San José, Costa Rica, since 1956

Still cruisin'!

A friend came over recently and asked about buying our car. It was the eighth offer we’ve had this past year. But the car is not for sale.

Furthermore, the car is more than 30 years old – not old enough to classify as an antique, but definitely an old car. Why so much interest?

This is a Toyota Land Cruiser, which was the most popular car in Costa Rica when it was mostly a rural country, and you needed four-wheel drive to get through the rainy-season mud and the dry-season dust. That was back when roads were mainly made of dirt.

Land Cruisers are simple cars. They bounce and are hard on the hinder, and the roaring motor turns conversations into shouting matches. They have no power steering, no power brakes, no air conditioning and no PBS. You strain yourself trying to park and you tend to push going up grades. This car could write its memoirs.

Yet strangers make offers on the car?

In the parking lot, a security guard approached as I locked up. Was I parked wrong? An illegal maneuver? In some important person’s spot? No. He wanted to buy the car.

Putting up fliers for a spay-neuter campaign in our area, I idled along while my young, pretty companion taped up fliers and talked to dog owners. Meanwhile, a man on a motorcycle buzzed back and forth. “You have a novio,” I teased my companion. Then, while she went into the school to talk to the teacher, the admirer stopped at the driver side window and asked, “How much you want for this car?”

These cars may be old but they have advantages. Being head and shoulders above others, they are easy to spot in parking lots. Although that’s not always such a break. Parking in the shade of a leafy tree, a low branch crunched in the right front corner of the roof. Now I park in the sun.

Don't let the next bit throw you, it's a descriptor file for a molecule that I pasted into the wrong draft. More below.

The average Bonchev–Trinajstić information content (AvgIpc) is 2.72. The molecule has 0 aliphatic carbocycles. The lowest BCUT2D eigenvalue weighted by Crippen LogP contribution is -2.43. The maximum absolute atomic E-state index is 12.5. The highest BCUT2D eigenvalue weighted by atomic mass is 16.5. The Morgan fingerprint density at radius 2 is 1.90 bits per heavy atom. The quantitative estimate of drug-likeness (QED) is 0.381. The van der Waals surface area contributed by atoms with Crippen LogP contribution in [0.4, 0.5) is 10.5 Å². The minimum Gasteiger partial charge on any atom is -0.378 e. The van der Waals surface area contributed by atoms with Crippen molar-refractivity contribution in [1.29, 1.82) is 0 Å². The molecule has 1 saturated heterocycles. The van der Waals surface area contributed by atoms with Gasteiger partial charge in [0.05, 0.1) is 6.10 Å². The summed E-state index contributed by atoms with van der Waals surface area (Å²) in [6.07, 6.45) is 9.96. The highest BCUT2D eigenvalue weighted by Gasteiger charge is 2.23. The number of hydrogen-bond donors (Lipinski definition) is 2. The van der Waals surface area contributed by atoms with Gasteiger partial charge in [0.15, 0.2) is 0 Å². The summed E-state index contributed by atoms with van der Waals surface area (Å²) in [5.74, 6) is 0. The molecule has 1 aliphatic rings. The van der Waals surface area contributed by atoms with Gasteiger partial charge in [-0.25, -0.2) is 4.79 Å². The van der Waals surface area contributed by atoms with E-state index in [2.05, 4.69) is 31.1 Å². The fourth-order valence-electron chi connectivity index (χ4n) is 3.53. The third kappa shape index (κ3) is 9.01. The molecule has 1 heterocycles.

Being a tall car, the roof never got washed. Who’s going to see it?  Until I parked at a shopping center with a second floor walkway and looked down. Someone had actually written láveme on the roof. Now we get out a ladder to wash the whole car.

Over the 30 years our car has seen a lot and carried cargo not normally carried by cars. For instance, five sacks of chicken manure. Bumping up the rutted road the cargo shifted, blocking the back door. After studying the problem a few minutes, our young neighbor plunged in and crawled his way across all that manure and opened the door from the inside. He emerged ashy gray and covered with feathers.

Coming back from a dance at our village turno, at least 13 teenagers jammed their way into the back of the car. They didn’t seem to mind cuddling back there. Unforgettable, too, is the time three adolescent girls thought it fun to open a bottle of Coke and watch the geyser spray the inside of the car. Those girls now have kids of their own but the Coke stains are still on the ceiling.

Also fascinating were the bean stalks that grew inside the car after someone spilled a bag of frijoles. The car is green but I never thought it would become a greenhouse. That car has also transported a body to the morgue. You don’t do that in a BMW.

Now that we have good bus service, it’s easier to take a bus into town, so the car spends most of its time in the garage. The last time I drove it, I had to clear away the cobwebs less anyone think the windows had lacy curtains. Cobwebs, beans and bodies, the car still passes the Riteve test each year.

Like the Cruiser’s counterpoint in England, the Land Rover, Toyota’s model was born of necessity following World War II. Japan was in rubble and dependable heavy duty vehicles were needed to help in the reconstruction. Toyota’s first Jeep BJ was built in 1951 and test driven on Mt. Fuji. With the Korean War under way, Toyota began full production in 1954 when they were renamed Land Cruiser. With the growing demand, Toyota opened assembly plants overseas including one in Pavas, Costa Rica, which was closed during the 1980s.

These old cars, with their diesel fumes, raucous motors and stick shifts, are not too popular around San José. They are not city cars! But go out to the rural areas of Alajuela, San Ramón, Cartago or the Northern Zone, and you will see a colorful line of aging but worthy Land Cruisers.

And they are not for sale.

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